We live in a society that attaches privilege to being white and male and heterosexual and nondisabled regardless of social class. For me, it means I have to take the initiative to find out how privilege operates in the world, how it affects people, and what that has to do with me.
It means I have to think the unthinkable, speak the unspeakable, break the silence, acknowledge the elephant, and then take my share of responsibility for what comes next. It means I have to do something to create the possibility for my African American friend and me to have a conversation about race, gender, and us, rather than leave it to her to take all the risks and do all the work.
Understanding how to change that by bringing dominant groups into the conversation and the solution is the biggest challenge we all face. My work in this book is to help find a way to meet that challenge.
It is to remove barriers that stand between us and serious long-term conversation across difference and effective action for change cthat can make a difference. From Privilege, Power, and Difference , 2e.
For more information, click here or click the book cover on the sidebar. Facebook Twitter Tumblr Email. Sorry, your blog cannot share posts by email.
How to make a black and white mac
Post a Comment. Tuesday, September 11, Johnson: Chapter 3. Johnson states that capitalism has been the predominant and virtually the only economic system around since the demise of the Soviet Union. The capitalists did this by employing people to work for them for low wages. The employees had no choice in how much they earned, they were just lucky enough to have a job. So because capitalists profited from the difference of the cost of producing the good and the cost that they sold it at, they wanted to higher the cheapest labor they could get.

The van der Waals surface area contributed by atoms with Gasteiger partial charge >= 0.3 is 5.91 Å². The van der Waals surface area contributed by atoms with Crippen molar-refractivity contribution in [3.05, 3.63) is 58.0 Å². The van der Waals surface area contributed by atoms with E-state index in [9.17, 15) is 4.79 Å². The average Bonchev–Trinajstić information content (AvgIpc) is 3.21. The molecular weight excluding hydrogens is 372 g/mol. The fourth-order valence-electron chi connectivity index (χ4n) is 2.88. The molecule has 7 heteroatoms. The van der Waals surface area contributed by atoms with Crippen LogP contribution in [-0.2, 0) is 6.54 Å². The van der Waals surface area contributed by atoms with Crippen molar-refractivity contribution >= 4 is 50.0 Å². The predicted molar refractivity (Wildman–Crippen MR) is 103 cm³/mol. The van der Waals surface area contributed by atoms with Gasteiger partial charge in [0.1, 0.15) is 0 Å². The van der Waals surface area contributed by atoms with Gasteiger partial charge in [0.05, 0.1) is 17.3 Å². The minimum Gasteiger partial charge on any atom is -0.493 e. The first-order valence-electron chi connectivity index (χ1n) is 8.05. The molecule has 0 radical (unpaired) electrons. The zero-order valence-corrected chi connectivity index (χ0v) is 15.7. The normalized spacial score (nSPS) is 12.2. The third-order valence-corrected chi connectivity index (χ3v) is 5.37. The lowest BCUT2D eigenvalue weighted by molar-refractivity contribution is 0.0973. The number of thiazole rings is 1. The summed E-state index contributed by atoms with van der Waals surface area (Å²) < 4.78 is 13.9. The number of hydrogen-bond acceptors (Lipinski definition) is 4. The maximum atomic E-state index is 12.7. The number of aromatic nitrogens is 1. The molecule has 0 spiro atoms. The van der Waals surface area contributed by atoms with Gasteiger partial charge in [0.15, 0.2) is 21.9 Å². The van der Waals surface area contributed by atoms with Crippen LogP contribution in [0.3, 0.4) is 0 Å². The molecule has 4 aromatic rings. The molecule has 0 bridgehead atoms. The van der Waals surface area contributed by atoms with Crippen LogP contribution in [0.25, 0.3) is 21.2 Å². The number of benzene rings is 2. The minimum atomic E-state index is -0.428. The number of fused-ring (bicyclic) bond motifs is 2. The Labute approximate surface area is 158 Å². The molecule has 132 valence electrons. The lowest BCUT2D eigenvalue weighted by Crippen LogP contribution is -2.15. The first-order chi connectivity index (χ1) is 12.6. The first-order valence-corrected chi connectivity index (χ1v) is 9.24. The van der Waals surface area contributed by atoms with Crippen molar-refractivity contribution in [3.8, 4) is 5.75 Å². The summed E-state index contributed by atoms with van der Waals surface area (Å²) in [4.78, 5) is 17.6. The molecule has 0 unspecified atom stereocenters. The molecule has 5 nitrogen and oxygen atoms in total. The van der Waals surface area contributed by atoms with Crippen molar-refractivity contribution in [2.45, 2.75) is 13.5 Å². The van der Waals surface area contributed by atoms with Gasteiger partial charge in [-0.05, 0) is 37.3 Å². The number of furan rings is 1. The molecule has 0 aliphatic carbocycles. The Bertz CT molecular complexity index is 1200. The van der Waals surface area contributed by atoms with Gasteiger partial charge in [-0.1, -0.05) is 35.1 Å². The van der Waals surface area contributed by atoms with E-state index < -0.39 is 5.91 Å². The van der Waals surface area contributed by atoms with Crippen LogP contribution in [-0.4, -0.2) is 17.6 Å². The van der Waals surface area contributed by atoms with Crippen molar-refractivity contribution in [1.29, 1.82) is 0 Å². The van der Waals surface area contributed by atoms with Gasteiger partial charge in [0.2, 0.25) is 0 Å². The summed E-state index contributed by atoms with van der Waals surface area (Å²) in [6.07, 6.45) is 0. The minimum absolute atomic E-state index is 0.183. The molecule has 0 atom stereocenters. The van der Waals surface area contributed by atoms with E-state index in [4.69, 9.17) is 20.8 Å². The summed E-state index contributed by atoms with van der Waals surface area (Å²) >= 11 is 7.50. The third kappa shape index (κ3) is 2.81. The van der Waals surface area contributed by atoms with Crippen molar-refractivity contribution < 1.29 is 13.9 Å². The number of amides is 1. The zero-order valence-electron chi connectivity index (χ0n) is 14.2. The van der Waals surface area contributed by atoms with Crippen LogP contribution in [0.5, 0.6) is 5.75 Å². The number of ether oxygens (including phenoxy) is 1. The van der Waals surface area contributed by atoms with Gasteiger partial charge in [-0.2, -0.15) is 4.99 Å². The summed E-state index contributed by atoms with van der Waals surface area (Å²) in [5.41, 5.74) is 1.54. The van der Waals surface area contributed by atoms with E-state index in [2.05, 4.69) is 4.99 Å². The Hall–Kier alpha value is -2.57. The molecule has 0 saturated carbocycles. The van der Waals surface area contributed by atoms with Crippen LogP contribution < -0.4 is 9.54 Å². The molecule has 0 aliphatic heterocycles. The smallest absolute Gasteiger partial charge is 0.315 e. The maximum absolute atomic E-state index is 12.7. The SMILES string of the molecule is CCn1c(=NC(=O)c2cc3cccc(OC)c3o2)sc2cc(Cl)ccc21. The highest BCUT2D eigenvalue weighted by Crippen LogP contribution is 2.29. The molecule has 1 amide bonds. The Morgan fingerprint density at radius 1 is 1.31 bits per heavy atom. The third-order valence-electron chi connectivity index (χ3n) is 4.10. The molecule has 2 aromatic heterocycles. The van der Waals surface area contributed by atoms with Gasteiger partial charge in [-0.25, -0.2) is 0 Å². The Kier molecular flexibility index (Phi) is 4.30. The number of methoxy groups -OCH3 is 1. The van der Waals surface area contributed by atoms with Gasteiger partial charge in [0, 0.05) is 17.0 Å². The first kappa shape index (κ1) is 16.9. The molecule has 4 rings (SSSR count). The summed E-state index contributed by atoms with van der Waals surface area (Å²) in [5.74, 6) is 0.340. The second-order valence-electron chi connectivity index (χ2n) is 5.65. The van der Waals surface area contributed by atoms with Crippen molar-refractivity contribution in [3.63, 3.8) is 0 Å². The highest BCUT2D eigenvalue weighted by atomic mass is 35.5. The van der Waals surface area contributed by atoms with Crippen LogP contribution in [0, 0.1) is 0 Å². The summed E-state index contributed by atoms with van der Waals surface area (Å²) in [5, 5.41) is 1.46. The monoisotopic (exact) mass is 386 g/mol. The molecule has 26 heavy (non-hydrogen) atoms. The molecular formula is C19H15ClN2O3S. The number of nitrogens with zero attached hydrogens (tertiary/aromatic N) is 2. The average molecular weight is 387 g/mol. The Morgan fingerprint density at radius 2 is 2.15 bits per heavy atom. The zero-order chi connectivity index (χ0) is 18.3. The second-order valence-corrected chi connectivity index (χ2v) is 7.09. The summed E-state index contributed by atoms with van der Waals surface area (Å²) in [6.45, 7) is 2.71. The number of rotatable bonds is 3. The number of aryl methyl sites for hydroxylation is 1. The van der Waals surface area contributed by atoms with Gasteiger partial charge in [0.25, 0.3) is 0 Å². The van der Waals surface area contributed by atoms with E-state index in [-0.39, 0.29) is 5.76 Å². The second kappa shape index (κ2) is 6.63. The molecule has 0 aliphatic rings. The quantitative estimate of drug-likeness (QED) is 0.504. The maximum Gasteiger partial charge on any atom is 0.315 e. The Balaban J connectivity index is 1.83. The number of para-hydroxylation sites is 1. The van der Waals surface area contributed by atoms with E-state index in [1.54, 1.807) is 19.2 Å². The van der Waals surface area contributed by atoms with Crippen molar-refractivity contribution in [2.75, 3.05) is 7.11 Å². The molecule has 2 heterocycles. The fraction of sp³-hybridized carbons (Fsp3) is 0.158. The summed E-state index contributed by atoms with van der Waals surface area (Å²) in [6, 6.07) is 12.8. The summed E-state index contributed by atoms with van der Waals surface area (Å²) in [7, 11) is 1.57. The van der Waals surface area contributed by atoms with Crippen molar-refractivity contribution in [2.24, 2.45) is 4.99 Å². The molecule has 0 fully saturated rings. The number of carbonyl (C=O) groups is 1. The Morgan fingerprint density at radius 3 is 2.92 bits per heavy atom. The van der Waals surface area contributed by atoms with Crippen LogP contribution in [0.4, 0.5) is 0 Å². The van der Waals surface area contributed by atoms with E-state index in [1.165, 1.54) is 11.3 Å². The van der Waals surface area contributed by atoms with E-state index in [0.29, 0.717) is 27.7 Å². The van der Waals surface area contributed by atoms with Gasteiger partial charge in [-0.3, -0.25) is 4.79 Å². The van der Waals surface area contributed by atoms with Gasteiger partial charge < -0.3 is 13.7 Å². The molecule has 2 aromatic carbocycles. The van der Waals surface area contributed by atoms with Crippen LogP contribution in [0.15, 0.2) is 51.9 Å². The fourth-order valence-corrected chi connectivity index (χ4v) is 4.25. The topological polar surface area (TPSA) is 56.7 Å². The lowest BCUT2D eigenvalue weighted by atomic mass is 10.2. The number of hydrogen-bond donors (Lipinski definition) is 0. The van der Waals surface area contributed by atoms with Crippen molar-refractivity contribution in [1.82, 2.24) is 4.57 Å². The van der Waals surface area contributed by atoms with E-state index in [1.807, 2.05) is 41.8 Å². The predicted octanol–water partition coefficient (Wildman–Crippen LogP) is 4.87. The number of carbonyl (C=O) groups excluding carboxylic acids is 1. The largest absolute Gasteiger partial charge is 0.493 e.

Also capitalism not only produced a large amount of money it also produced a very large inequality between classes. The rich got richer, the poor got poorer, and more middle class people moved down to the lower class. So not only did capitalism separate the population into classes based on wealth, it started white privilege with the direct connection of the enslavement of Africans as a source of cheap labor Whites hired slaves: Africans, Chinese, Japanese any labor they could get that was cheap so they could profit from their labor.
To justify their forms of imperialism and oppression, whites developed the idea of whiteness They used this idea to control white workers. This racial division became an effective way to divide the different segments of working class against each other.
This is still present today with the idea of affirmative action and the fact that whites find it unfair that other immigrants are getting jobs because they will work for a lower wage. Also capitalism exploits people with disabilities and also shapes gender inequality in the workforce.
However, Johnson states the idea of the matrix domination and the fact that people can be privileged and unprivileged at the same time. Such an example would be a black, male, heterosexual. He possesses the privilege of being male and heterosexual however he is unprivileged for being white. So as Johnson asks at the beginning of the chapter, why all the oppression and hostility and violence over something that is made up? Well, as Johnson points out through his argument, racism has been around for a long time and we, as Americans, do not know much different then thinking in this way.
Privilege is so prevalent in our society that oftentimes it goes unnoticed. Therefore, racism is something that is not easy to get rid of or forget. It is something that will be a part of our lives forever.
Even though it may seem like it is made up, it has become such a large part of what this nation is that it will be nearly impossible to get rid of it. I really enjoyed reading this article and learning how capitalism relates to whiteness and privilege.
It truly was an eye-opener to see how it has come about and clears the waters about why it is still around. Posted by Michelle R at PM. No comments:. Newer Post Older Post Home. Subscribe to: Post Comments Atom. Michelle Ranly.